It also may be advantageous to utilize the printhead's motion control system to impart small motions to the pins during the wash/dry process. Moving the pins vertically (along the pin axes) a few millimeters or transversely a fraction of a millimeter or so can further increase the turbulence of the wash fluid flow on the pin surface. A small vertical move between the wash and dry operations may also enhance pin drying by placing the pin tip in a location in the tube that has higher air turbulence. Small motions such as these take only a fraction of a second and do not significantly add to the wash/dry cycle time.

The inventive washer/dryer system can be used with multiple types of wash fluids as desired. For example, pins could be washed with a detergent solution followed by a water rinse. Also, instead of a steady stream of wash fluid directed to pins, wash fluid can be delivered in pulses by rapidly opening and closing a valve at the wash fluid input to the washer/dryer assembly 102. Alternatively, an aerosol of wash fluid could be used by injecting pressurized air or other gas into the wash fluid.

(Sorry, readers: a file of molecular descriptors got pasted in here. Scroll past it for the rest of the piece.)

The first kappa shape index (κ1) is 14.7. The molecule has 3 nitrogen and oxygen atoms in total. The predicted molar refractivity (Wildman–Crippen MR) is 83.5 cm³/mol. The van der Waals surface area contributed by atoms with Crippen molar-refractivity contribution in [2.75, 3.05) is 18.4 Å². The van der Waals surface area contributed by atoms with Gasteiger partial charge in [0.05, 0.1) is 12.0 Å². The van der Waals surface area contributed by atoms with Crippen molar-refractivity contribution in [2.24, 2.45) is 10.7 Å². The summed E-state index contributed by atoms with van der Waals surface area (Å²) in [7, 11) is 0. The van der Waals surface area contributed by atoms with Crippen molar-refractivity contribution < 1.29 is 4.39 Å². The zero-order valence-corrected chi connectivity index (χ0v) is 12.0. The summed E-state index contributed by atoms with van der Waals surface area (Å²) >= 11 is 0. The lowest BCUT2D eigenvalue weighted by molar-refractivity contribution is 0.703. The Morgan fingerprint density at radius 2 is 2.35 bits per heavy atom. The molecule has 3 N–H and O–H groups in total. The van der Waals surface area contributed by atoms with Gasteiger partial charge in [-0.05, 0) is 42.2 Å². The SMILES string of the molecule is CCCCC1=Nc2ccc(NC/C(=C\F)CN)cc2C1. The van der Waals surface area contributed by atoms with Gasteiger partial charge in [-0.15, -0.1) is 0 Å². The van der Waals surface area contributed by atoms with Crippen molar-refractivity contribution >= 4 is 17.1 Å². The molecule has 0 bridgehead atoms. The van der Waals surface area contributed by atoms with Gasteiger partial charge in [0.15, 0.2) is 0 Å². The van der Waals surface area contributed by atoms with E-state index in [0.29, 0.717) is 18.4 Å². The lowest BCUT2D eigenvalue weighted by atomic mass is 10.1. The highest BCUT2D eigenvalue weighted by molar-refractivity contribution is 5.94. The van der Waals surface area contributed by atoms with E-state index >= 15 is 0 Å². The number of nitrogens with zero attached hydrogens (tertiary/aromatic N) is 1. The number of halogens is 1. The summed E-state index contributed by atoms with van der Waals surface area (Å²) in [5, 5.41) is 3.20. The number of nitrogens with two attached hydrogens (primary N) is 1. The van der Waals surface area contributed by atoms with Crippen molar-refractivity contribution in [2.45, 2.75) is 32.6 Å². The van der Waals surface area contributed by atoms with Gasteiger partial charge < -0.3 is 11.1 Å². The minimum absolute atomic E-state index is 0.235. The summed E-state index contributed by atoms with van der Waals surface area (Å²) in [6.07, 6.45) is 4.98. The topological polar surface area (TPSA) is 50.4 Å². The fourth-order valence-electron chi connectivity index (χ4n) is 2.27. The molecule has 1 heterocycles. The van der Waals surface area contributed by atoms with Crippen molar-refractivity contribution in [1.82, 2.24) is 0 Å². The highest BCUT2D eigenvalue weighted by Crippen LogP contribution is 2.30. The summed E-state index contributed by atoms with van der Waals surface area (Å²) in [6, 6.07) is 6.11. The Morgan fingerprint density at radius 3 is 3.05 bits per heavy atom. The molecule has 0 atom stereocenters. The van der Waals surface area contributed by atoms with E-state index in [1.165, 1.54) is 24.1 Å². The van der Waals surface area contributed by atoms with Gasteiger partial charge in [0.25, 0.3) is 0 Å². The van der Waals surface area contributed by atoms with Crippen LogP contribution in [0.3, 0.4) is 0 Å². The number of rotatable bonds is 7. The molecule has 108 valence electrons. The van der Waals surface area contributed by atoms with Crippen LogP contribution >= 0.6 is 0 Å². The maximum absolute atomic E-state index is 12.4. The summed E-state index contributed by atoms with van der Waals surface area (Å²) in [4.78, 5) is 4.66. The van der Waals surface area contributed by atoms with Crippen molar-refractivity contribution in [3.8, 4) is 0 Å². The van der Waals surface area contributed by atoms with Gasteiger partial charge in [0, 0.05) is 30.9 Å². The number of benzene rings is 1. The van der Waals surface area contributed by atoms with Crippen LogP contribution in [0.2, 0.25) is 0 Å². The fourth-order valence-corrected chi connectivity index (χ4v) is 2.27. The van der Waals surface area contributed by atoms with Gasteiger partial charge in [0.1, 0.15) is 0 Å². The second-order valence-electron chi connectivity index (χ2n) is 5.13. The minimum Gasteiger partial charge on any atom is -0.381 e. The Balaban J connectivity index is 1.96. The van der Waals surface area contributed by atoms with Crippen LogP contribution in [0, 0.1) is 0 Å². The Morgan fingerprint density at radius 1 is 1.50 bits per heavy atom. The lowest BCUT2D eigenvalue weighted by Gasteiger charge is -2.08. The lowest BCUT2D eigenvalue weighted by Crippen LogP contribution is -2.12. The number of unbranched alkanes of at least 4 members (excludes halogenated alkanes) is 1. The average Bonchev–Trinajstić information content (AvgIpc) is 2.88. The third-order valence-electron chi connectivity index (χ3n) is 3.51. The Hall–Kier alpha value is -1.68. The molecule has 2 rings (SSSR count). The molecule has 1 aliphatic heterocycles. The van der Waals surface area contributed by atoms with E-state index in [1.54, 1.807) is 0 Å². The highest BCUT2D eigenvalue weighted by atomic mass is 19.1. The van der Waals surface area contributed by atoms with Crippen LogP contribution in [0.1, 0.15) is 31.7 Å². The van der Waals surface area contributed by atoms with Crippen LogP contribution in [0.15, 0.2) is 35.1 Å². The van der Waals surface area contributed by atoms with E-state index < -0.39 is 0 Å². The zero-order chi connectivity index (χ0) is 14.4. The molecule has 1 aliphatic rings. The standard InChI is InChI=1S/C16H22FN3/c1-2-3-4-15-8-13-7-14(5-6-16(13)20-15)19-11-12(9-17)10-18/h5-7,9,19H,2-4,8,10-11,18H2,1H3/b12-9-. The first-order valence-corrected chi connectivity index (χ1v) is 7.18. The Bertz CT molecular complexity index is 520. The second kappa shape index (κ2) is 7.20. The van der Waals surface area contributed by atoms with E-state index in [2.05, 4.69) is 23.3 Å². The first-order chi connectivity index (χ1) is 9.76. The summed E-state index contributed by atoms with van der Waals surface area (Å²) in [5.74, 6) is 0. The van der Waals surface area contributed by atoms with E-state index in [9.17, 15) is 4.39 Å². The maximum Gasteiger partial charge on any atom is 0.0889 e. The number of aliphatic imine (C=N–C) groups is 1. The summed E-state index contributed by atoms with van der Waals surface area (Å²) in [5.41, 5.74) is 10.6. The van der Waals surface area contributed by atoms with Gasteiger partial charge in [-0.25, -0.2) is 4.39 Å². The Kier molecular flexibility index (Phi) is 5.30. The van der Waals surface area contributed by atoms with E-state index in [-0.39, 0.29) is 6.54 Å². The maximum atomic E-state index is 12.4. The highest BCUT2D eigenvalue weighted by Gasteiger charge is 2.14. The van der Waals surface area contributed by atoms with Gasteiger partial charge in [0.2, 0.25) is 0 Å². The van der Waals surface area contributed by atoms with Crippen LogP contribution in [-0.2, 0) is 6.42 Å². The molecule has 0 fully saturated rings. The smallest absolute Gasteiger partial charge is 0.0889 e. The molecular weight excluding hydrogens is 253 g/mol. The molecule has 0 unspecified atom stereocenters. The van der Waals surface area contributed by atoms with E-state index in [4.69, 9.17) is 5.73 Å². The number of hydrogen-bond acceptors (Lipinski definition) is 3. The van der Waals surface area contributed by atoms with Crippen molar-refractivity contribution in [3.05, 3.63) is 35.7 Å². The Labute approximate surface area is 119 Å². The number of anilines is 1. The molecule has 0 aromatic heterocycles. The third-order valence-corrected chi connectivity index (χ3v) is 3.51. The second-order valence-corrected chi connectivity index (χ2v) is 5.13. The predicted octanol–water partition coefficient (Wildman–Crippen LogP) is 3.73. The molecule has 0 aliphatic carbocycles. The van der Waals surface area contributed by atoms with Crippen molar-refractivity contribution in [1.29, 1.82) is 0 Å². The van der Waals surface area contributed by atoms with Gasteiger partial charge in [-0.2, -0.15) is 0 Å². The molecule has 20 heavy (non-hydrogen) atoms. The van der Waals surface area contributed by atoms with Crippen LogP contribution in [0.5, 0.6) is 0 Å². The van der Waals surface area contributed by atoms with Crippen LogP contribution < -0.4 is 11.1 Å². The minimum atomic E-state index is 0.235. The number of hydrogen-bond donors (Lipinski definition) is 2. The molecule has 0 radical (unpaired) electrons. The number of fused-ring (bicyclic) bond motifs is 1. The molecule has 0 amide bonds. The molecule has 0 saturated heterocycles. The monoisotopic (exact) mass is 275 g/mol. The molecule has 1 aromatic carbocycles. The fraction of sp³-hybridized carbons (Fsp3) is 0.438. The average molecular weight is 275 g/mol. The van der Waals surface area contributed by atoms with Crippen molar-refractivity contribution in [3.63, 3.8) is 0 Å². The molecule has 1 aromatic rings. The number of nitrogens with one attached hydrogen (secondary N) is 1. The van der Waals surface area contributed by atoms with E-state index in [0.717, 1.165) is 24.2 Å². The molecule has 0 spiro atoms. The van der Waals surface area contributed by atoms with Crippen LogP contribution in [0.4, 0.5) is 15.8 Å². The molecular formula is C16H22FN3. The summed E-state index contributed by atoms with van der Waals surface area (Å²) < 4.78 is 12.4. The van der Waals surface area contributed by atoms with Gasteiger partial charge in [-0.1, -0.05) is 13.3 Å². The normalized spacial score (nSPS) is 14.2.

As previously mentioned, the environment inside the microarray spotter enclosure generally has controlled humidity in the 55%-65% range. The vacuum drying process in accordance with the invention is preferably made quicker and more effective by allowing the pin washer-dryer 100 to be primarily supplied with lower-humidity air from outside the enclosure as illustrated in the block diagram of FIG. 14. As previously mentioned, air in typical office and laboratory environments is in the 30%-45% range. By placing the washer-dryer apparatus 100 near an outside wall of the enclosure 21, it is relatively easy to configure a vent and ducting 160 in the enclosure 21 that allows outside air to be drawn in by the dryer of the apparatus 100. It is advantageous to place a filter 162 in this venting arrangement to reduce the entry of dust into the drying air stream. Air from the dryer is exhausted outside the enclosure through a ducting 164.

While air is described as the gas used for drying pins, it should be noted that use of other sourced gases is also possible. Such drying gases can include, e.g., dry nitrogen, heated air, or otherwise dried air.

Since certain changes may be made in the above apparatus without departing from the scope of the invention herein involved, it is intended that all matter contained in the above description or shown in the accompanying drawing shall be interpreted in an illustrative and not a limiting sense.